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State cultural governance and counter-cultural creativity in contemporary China, CUHK

We come from the underground – 我們來自地下

Public Talk: State cultural governance and counter-cultural creativity in contemporary China

22 March 2018, 7:30 pm, YIA502, 5/F Yasumoto International Academic Park, CUHK

The recent “hip-hop ban” of January 2018 revealed to the general public the mechanisms of State cultural governance in contemporary China, as well as the creativity of underground and independent Chinese music. The complex relationship between the State apparatus and the (counter-)cultural sphere has been evolving since the early 1980s and the apparition of rock music in China. Drawing from their personal experiences and studies, Nevin Domer and Nathanel Amar will show how the independent music scene has over time created its own institutions and communities and how it manages to survive censorship and State control.

About the Speakers

Nevin Domer has been working in the Chinese music industry since 2005. He managed the bookings at legendary rock venue D-22 and helped found two of China’s top indie labels, Maybe Mars and Genjing Records, where he oversaw promotion, production, and distribution. Through these two labels, he has worked as an executive producer on recordings with Wharton Tiers, Andy Gill, Martin Atkins and Brian Hardgroove. Nevin has also tour managed several international bands in China, including Die! Die! Die! (NZ), Primitive Calculators (AUS), and Kid Millions (US), and has organized China shows for the likes of D.O.A. (CA), Fucked Up (CA), and Shocking Pinks (NZ).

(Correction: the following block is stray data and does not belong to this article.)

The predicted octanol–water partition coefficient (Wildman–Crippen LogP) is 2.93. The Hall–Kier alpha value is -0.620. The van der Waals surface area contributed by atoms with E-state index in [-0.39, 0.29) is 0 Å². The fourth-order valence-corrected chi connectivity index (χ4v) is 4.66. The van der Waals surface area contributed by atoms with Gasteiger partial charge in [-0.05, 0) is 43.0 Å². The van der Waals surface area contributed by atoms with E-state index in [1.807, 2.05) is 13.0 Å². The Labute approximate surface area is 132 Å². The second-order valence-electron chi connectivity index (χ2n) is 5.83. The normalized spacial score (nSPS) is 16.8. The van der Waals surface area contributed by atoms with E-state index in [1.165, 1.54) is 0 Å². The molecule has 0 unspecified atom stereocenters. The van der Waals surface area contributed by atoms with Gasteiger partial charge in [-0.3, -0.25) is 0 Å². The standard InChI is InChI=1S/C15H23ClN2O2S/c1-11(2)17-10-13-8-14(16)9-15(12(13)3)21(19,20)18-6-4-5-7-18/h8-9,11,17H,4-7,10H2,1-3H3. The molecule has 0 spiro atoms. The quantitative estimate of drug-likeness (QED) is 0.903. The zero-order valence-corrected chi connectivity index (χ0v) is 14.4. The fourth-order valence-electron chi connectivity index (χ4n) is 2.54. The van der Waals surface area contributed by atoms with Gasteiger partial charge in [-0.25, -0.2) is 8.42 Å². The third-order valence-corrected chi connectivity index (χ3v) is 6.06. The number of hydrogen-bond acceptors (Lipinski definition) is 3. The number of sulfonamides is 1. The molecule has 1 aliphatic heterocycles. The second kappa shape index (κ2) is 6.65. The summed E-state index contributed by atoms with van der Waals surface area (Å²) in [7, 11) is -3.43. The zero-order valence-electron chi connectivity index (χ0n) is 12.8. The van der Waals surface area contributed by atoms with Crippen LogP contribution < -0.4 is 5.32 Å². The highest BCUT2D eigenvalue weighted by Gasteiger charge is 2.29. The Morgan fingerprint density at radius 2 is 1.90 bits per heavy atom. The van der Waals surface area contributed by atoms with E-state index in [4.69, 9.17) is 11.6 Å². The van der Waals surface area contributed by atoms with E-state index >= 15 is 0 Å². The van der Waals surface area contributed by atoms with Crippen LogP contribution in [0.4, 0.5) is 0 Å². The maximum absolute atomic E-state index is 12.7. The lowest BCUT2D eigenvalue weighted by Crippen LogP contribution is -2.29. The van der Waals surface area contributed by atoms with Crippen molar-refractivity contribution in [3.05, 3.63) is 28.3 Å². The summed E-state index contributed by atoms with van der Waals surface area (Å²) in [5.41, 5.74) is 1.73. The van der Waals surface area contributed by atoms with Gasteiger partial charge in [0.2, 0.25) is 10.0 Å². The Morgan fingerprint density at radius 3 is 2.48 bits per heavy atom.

Nevin currently runs the U.S. based distribution company Far Out Distant Sounds while still managing to record and tour with Fanzui Xiangfa, the punk band that he moved to China for.

Nathanel Amar is a postdoctoral fellow at the Society of Fellows in the Humanities of the University of Hong Kong. His PhD focused on the making of a counter-cultural sphere in contemporary China, and made extensive use of ethnographic fieldwork among Chinese punk communities. His current research project aims at a better understanding of Chinese popular culture and strategies of resistance against the State’s cultural hegemony.


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